In the ever-evolving landscape of global finance, digital currencies have become more prominent, attracting millions of users and investors. While stalwarts like Bitcoin, Ethereum, and Dogecoin have dominated the cryptocurrency realm, central banks are launching their digital currencies, aptly named Central Bank Digital Currencies (CBDCs).
These novel assets share similarities with cryptocurrencies but also bear distinctive characteristics. This guide explains what CBDCs are, what they do, and how they differ from other digital currencies.
A CBDC is a digital version of a nation’s fiat currency, issued and governed by the central bank. CBDCs are entirely electronic, enabling smooth digital transactions and storage, unlike physical cash or regular bank deposits.
While CBDCs may seem like a recent development, certain central banks have utilized digital currency for interbank transactions for several decades.
The surge in interest surrounding CBDCs arises from a multitude of factors:
- Technological Advancements: The widespread adoption of blockchain technology and cryptocurrencies offers swifter, more cost-effective, and transparent transactions.
- Shift from Cash to Digital Payments: The reduced reliance on physical cash and the surge in digital payments, particularly accelerated by the COVID-19 pandemic.
- Geopolitical Significance: The strategic implications of possessing a digital currency capable of rivaling major currencies or challenging the dominance of the US dollar.
- Enhanced Financial Inclusion and Stability: Addressing the need for improved financial inclusivity, stability, and efficiency, alongside combatting money laundering, tax evasion, and cybercrime.
As of mid-2023, the Bank for International Settlements (BIS) reports that 86% of the world’s central banks are actively researching or experimenting with CBDCs. Some have even taken the step of launching or piloting their own, including China (with the Digital Yuan or e-CNY), The Bahamas (with the Sand Dollar), Sweden (with the e-krona), and Nigeria (with the eNaira).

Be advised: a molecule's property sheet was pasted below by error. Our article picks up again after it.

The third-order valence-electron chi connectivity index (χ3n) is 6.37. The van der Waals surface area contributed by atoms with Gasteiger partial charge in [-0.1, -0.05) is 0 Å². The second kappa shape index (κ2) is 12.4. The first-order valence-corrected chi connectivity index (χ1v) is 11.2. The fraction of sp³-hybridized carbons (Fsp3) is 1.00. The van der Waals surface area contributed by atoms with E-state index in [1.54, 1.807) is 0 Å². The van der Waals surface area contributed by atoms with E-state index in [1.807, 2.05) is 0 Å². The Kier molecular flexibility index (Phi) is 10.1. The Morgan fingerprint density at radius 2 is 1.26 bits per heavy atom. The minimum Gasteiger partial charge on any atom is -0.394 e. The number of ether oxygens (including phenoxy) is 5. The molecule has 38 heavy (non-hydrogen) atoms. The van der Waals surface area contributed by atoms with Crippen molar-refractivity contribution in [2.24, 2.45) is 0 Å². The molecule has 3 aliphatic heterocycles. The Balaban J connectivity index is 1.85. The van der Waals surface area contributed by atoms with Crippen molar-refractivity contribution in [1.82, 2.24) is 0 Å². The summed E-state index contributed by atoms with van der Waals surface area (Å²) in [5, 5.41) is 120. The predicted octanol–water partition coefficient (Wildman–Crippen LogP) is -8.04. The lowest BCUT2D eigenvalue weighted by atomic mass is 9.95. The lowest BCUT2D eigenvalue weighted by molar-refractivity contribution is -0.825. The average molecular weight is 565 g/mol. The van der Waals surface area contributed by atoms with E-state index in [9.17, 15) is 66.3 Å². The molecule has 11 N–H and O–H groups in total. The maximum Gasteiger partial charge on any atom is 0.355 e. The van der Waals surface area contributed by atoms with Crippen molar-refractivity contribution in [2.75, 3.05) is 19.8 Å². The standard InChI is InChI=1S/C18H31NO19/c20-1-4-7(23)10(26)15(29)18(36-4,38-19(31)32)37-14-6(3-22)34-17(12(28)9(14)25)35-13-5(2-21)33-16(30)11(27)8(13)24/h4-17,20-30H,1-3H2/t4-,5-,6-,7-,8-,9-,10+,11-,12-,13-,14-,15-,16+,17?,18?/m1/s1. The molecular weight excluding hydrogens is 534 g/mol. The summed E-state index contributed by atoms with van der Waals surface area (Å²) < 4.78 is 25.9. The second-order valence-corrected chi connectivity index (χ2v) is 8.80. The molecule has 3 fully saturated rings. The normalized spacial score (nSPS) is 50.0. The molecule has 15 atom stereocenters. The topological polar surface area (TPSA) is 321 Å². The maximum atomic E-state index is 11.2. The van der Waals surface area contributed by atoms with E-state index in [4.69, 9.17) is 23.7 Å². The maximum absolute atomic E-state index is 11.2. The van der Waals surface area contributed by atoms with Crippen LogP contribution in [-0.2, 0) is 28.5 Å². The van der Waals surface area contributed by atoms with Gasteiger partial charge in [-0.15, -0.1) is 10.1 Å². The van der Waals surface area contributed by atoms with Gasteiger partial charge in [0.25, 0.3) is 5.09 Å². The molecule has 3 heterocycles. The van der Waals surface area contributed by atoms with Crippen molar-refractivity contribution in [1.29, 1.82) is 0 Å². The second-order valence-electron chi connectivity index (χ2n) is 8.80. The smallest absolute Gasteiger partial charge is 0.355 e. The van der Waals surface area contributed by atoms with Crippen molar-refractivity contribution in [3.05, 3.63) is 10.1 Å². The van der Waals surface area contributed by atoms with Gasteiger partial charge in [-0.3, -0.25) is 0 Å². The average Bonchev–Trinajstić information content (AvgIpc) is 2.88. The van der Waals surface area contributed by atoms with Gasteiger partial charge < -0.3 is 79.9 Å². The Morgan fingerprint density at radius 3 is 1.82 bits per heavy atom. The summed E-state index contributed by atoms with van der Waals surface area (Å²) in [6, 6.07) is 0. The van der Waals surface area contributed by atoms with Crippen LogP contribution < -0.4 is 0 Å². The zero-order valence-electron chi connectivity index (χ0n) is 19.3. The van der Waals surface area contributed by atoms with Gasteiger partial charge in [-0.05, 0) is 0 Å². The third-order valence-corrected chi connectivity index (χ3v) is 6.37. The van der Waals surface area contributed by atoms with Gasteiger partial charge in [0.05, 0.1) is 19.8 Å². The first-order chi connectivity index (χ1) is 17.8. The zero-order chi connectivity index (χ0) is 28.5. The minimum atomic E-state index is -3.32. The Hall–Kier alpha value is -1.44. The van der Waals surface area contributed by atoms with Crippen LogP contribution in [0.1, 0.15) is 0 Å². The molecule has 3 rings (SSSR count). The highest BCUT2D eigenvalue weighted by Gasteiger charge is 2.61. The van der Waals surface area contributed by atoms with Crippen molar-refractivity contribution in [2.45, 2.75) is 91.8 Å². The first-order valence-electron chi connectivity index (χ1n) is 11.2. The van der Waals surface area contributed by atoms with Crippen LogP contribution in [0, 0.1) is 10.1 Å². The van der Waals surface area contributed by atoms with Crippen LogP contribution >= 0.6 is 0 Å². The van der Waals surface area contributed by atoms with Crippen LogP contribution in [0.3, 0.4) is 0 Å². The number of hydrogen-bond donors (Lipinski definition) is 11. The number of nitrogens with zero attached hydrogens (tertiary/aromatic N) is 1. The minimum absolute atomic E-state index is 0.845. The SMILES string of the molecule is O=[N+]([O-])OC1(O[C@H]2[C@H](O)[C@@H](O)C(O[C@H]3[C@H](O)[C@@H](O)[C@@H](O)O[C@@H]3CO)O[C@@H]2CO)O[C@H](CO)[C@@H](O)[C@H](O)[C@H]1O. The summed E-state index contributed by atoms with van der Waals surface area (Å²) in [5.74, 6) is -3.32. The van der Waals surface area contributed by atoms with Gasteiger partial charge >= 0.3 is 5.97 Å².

More nations, including Japan, South Korea, Canada, and France, are considering or developing their CBDC initiatives.
How CBDCs Work
The intricate design and implementation of CBDCs can vary substantially, influenced by each central bank’s distinct objectives and preferences. However, certain commonalities and challenges persist:
- Access: CBDCs come in two types: wholesale and retail. Wholesale CBDCs are for financial institutions like banks for large-value interbank transactions. Retail CBDCs, however, are for the public and used in everyday transactions through digital wallets or accounts provided by the central bank or authorized intermediaries.
- Technology: CBDCs use diverse technologies for transaction recording and verification. Blockchain or distributed ledger tech (DLT) with decentralized nodes offers security and transparency. However, central banks might choose centralized or hybrid systems for more control and adaptability over the network.